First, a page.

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to wish tax payers money was not paid to promote cows milk and dairy

(200 Posts)
brt100 Sat 07-Jun-14 10:37:40

Cards on table, I don't drink dairy as I'm health conscious, its for another animal with a very different body structure, diet and only for infants.

I get it that its delicious, well cheese is, but what I don't like is all these adverts on buses paid for partly by tax payers money to encourage people to drink milk. There are much better sources of calcium that the body can absob better so that argument is a con.

My sister gives her 7 yo a chease string every lunch time and thinks its healthy and vital.

What else contains calcium that is nice to eat and easy to use in many ways?
What's wrong with dairy stuff?

Benchmark Sat 07-Jun-14 10:47:15

I agree with you. There is so many misconceptions about diet in the public domain. I'm vegetarian and I don't eat dairy because it's cruel, and it's certainly not essential.
If supermarkets want to advertise it, fine, but don't think the government should be.

ThisBitchIsResting Sat 07-Jun-14 10:49:03

How is taxpayers' money used to promote it?

I don't really like the 'it's for another animal' argument. Humans for the most part are able to digest it perfectly well and it's a brilliant source of calcium and vitamins. If you go down the 'it's a bit wrong' argument route, how do we justify eating stuff like mussels? Who thought that was a good idea?! I mean I love shellfish, but just making the point that we can have a hugely varied diet as humans and people get a bugbear about cows' milk and I don't understand why. It often seems to go hand in hand with a dislike of formula for babies and a pedestal - isation of breast feeding. Cows milk is ace and yoghurt , cheese and white sauce are staples in my house.

But do please explain the taxpayers' thing cos I don't understand. Does the dairy industry need funding to survive, is that your problem? Lots of industries in the UK are government supported, it's good for the economy.

PrincessBabyCat Sat 07-Jun-14 11:09:58

Yes, I'm sure a child would love to eat spinach or collard greens instead of cheese and yogurt.

(In before smug "MY child likes to eat veggies instead of cheese", it's not the norm and you know it)

Benchmark where is your evidence that the dairy industry in the UK is cruel.

museumum Sat 07-Jun-14 11:18:36

The dairy industry has shaped our landscapes for generations. If all dairy farms went out of business what would happen to the fields currently used for grazing? Build on them? Concrete them over? Or find the money to maintain them for purely aesthetic reasons? Or re-wild the areas?
It's not an easy question to answer.

Laquitar Sat 07-Jun-14 11:22:42

Macaroni cheese is vital for my emotional wellbeing.

ReallyTired Sat 07-Jun-14 11:22:51

I feel that giving milk universally to all children under five in nurseries of any description is a total waste of money. I am in favour of free fruit though.

"The dairy industry has shaped our landscapes for generations. If all dairy farms went out of business what would happen to the fields currently used for grazing? Build on them? Concrete them over? Or find the money to maintain them for purely aesthetic reasons? Or re-wild the areas? "

I don't think that is likely to happen. Anyway the country has no intention of going veggie. We would eat the cows instead of milking them.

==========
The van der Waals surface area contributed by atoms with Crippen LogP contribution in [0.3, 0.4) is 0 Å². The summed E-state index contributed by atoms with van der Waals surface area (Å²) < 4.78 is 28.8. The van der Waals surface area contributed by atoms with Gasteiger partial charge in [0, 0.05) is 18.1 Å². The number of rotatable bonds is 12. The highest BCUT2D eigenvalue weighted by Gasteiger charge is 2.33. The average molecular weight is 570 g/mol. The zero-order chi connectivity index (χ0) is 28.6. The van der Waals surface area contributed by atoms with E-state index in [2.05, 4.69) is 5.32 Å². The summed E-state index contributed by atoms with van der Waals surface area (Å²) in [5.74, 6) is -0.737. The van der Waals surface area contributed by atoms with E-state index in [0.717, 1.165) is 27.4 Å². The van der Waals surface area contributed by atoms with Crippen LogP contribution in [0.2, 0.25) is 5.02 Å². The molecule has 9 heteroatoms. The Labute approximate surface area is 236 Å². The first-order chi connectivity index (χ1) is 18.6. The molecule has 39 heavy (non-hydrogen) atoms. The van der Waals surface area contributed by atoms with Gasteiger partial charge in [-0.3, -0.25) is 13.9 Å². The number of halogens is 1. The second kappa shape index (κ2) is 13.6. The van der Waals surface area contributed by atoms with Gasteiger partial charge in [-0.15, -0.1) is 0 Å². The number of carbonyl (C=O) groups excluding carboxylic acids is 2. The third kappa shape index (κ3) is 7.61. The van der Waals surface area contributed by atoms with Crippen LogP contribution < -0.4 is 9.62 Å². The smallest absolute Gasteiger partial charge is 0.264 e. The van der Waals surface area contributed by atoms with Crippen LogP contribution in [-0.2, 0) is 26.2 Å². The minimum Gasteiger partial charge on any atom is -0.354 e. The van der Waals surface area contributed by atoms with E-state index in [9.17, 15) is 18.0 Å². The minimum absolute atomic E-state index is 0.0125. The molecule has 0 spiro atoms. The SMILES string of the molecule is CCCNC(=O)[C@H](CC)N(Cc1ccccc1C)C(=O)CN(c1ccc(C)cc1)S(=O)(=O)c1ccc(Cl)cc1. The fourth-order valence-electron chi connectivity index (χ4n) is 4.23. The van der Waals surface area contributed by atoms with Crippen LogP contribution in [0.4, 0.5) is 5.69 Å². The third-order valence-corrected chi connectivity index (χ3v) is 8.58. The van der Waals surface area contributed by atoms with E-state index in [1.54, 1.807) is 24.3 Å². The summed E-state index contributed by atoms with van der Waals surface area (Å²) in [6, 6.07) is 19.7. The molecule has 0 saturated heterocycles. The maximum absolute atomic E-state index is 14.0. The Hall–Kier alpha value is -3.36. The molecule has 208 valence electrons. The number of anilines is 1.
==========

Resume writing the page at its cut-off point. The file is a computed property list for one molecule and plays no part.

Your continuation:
Benchmark Sat 07-Jun-14 11:23:15

Westmorland - The dairy industry is cruel by nature, regardless of which country you are in.
My uncle is a farmer in Dorset and even he said the sound of his cows screaming out when they're babies are taken at birth is something he struggled to deal with. He always claimed the dairy industry is crueler by nature than the meat industry and since researching it myself I have come to the same conclusions.

ArgyMargy Sat 07-Jun-14 11:23:32

YABU apart from the cheese string which is not an ideal way of offering cheese. YABVU to spell cheese with an a.

Bearandcub Sat 07-Jun-14 11:25:08

YABU

MozzchopsThirty Sat 07-Jun-14 11:29:05

FGS how can you be bothered about this stuff!
What nonsense

sunbathe Sat 07-Jun-14 11:34:12

Is there something in the water? grin

This is the third milk thread I've read in 2 days.

paxtecum Sat 07-Jun-14 11:38:30

Thirty years ago it was not unusual for dairy cows to be twenty years old.
Now they barely reach eight years. They are put to calf at least a year earlier than 30 years ago.

Often milked three times per day.

A few years ago there was a government directive forbidding HCPs to suggest a dairy free diet for asthmatic children, in case the farming industry was adversely effected.

DoJo Sat 07-Jun-14 11:51:56

Can you give an example of government advertising?

deakymom Sat 07-Jun-14 11:55:26

not really taxpayers money its tesco money and tesco pay taxes so milk promotion is making money

simple when you're sleep deprived and eating cake all day

Sparklingbrook Sat 07-Jun-14 11:55:50

confused

Benchmark Sat 07-Jun-14 12:07:59

The government have advertised milk in the past. I'm not sure they do now? I assumed there must be ads out there for the OP to start the thread, but maybe not! confused

oh god you again.
You really are a bit of a one trick pony.

your poor imaginary niece I bet she glazes over everytime dear aunty opens her mouth.

Sparklingbrook Sat 07-Jun-14 12:11:30

Cheese strings, Kinder Eggs and sweets at school on birthdays. shock

WhyBeHappyWhenYouCouldBeNormal Sat 07-Jun-14 12:12:16

Apricots and green beans are our favourite sources of calcium

This is what cutting out dairy does to you. No chocolate = stupid mumsnet threads.

JonSnowsPout Sat 07-Jun-14 12:13:52

Cheese is vital.

Brie is my lifeblood

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